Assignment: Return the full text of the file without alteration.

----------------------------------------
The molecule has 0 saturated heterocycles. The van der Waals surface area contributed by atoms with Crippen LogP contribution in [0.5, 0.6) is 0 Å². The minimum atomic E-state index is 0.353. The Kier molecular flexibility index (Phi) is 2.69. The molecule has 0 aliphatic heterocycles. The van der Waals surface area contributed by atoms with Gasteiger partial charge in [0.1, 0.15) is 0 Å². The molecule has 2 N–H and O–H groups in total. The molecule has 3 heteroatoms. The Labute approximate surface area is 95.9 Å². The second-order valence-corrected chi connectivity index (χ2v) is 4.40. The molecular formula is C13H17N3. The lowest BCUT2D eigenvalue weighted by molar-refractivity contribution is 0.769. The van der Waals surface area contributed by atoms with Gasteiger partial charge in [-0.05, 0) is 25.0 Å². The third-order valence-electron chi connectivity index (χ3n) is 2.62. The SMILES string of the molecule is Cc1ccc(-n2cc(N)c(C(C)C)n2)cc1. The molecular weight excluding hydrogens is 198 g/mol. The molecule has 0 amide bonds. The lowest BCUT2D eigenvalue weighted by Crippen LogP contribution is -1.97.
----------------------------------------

The molecule has 0 saturated heterocycles. The van der Waals surface area contributed by atoms with Crippen LogP contribution in [0.5, 0.6) is 0 Å². The minimum atomic E-state index is 0.353. The Kier molecular flexibility index (Phi) is 2.69. The molecule has 0 aliphatic heterocycles. The van der Waals surface area contributed by atoms with Gasteiger partial charge in [0.1, 0.15) is 0 Å². The molecule has 2 N–H and O–H groups in total. The molecule has 3 heteroatoms. The Labute approximate surface area is 95.9 Å². The second-order valence-corrected chi connectivity index (χ2v) is 4.40. The molecular formula is C13H17N3. The lowest BCUT2D eigenvalue weighted by molar-refractivity contribution is 0.769. The van der Waals surface area contributed by atoms with Gasteiger partial charge in [-0.05, 0) is 25.0 Å². The third-order valence-electron chi connectivity index (χ3n) is 2.62. The SMILES string of the molecule is Cc1ccc(-n2cc(N)c(C(C)C)n2)cc1. The molecular weight excluding hydrogens is 198 g/mol. The molecule has 0 amide bonds. The lowest BCUT2D eigenvalue weighted by Crippen LogP contribution is -1.97.